Mobile Trail Explorer
|Mobile Trail Explorer|
|License||GNU General Public License|
Mobile Trail Explorer is an application where user can view and record tracks using the mobile phone and GPS device (either external or internal). Recorded tracks can be exported in KML or GPX formats so that they can be viewed in Google Earth application. See further MTE Documentation.
- Free & open source software.
- Loads Open Street Map (as well a few other providers') data from the web or a previously cached session.
- Records tracks and save them to GPX format (this is the main format JOSM and Open Street Map support.) The interface is simple enough that you can easily record and save multiple tracks to custom file names when you're on the go.
- Records and export waypoints in GPX format. By default you can set a waypoint by pressing the pound (#) key. There is an additional menu that allows you to create and name waypoints, as well as assign metadata.
- Voice waypoint recording
- SMS your location to another phone.
- Has a dead simple interface for navigating through
- Map view
- Elevation graph
- Altitude/heading/speed/misc data, targeted at bike & bushwalking enthusiasts.
- Satellite availability & strength
- Sky view — a graphical representation of the previous screen mapped on a sphere.
Open Street Maps can be loaded onto Trail Explorer via a tool called CacheCreator. CacheCreator takes a directory of cached tiles in the /%d/%d/%d.png format and converts them into the format Trail Explorer needs to run.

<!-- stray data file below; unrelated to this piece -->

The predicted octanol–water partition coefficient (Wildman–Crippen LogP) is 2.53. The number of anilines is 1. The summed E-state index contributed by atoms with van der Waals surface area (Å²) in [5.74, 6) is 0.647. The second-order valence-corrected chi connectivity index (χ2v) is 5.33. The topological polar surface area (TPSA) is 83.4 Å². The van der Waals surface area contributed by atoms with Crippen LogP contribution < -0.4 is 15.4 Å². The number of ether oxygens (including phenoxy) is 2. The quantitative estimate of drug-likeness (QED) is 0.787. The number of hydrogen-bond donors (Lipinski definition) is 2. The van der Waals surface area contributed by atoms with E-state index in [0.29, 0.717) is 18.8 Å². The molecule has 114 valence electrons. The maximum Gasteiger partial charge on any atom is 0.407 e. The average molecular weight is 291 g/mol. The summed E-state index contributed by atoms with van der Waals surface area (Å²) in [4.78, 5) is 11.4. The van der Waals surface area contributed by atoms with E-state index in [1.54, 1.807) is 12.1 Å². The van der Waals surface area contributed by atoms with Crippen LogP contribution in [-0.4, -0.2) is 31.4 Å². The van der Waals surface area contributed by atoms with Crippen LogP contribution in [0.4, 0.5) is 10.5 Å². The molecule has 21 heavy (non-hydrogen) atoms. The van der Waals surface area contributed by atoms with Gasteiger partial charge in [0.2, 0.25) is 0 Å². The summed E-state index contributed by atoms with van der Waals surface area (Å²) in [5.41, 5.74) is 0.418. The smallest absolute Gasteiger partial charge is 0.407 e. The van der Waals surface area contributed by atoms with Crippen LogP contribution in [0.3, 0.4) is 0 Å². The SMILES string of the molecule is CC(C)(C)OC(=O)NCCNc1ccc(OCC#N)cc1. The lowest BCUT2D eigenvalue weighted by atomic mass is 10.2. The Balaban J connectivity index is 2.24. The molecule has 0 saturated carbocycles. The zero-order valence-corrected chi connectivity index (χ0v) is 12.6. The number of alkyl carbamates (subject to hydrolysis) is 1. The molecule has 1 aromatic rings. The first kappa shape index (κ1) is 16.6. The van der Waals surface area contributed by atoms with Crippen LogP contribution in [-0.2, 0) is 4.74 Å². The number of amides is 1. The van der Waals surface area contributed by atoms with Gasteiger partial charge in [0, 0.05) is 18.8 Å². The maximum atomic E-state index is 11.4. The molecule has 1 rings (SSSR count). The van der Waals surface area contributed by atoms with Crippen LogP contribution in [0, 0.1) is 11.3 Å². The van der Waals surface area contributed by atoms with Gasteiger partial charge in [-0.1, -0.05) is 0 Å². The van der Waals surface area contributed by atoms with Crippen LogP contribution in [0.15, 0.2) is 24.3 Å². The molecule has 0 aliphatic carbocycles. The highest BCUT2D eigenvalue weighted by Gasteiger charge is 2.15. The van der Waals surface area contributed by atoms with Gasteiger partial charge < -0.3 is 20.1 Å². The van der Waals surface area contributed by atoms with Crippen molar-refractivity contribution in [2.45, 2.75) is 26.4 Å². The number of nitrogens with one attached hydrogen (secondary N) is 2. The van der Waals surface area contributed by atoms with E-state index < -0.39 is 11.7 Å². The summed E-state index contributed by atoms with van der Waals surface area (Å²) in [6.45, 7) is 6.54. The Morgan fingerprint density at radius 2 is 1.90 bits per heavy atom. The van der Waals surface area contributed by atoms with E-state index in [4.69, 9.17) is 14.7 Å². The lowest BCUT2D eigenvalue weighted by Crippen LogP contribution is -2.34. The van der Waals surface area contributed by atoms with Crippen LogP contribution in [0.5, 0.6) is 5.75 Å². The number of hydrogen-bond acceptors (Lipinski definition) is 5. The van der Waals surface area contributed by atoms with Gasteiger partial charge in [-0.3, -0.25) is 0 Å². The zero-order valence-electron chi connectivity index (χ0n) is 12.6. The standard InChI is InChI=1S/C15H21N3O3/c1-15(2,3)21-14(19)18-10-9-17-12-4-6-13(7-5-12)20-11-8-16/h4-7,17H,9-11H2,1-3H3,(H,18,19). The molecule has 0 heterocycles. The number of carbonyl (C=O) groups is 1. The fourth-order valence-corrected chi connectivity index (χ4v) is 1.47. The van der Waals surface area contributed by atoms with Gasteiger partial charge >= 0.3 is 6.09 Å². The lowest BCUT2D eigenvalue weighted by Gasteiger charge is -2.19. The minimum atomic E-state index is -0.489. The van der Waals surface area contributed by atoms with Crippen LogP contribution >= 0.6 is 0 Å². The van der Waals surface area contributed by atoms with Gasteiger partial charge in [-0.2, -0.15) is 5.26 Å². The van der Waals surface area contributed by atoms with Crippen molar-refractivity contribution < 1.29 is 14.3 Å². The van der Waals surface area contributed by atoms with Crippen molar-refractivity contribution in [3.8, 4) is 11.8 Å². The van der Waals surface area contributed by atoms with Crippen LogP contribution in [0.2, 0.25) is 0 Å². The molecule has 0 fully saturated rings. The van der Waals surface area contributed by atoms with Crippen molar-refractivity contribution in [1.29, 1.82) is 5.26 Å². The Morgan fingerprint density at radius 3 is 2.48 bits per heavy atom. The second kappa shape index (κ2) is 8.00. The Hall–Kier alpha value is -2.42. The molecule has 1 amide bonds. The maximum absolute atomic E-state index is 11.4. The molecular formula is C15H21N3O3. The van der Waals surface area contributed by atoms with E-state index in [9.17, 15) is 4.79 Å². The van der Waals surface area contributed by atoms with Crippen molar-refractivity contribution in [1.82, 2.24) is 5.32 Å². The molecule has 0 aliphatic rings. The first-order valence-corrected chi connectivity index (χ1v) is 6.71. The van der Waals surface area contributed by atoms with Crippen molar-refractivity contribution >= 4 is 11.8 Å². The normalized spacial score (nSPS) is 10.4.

This process uses the command line, so it's expected you're familiar with the basic command line functionality of your operating system. The directions on the CacheCreator page are reasonably straightforward.
Note that you should only include limited number of tiles, because Trail Explorer doesn't handle large amounts of tile data well. You may be able to load more, but testing with Nokia 6120 shows you should generally keep the map size under 3 megabytes.
Open Street Map Use
This is a very useful piece of software for contributing to Open Street map. The track recording is simple enough you could potentially record a single track for each road/path on foot. The waypoint functionality is simple enough that you could tag items on the run, and fill in the metadata later.
While the map size limitation is frustrating, this is easily one of the more appropriate mapping applications for less powerful handsets.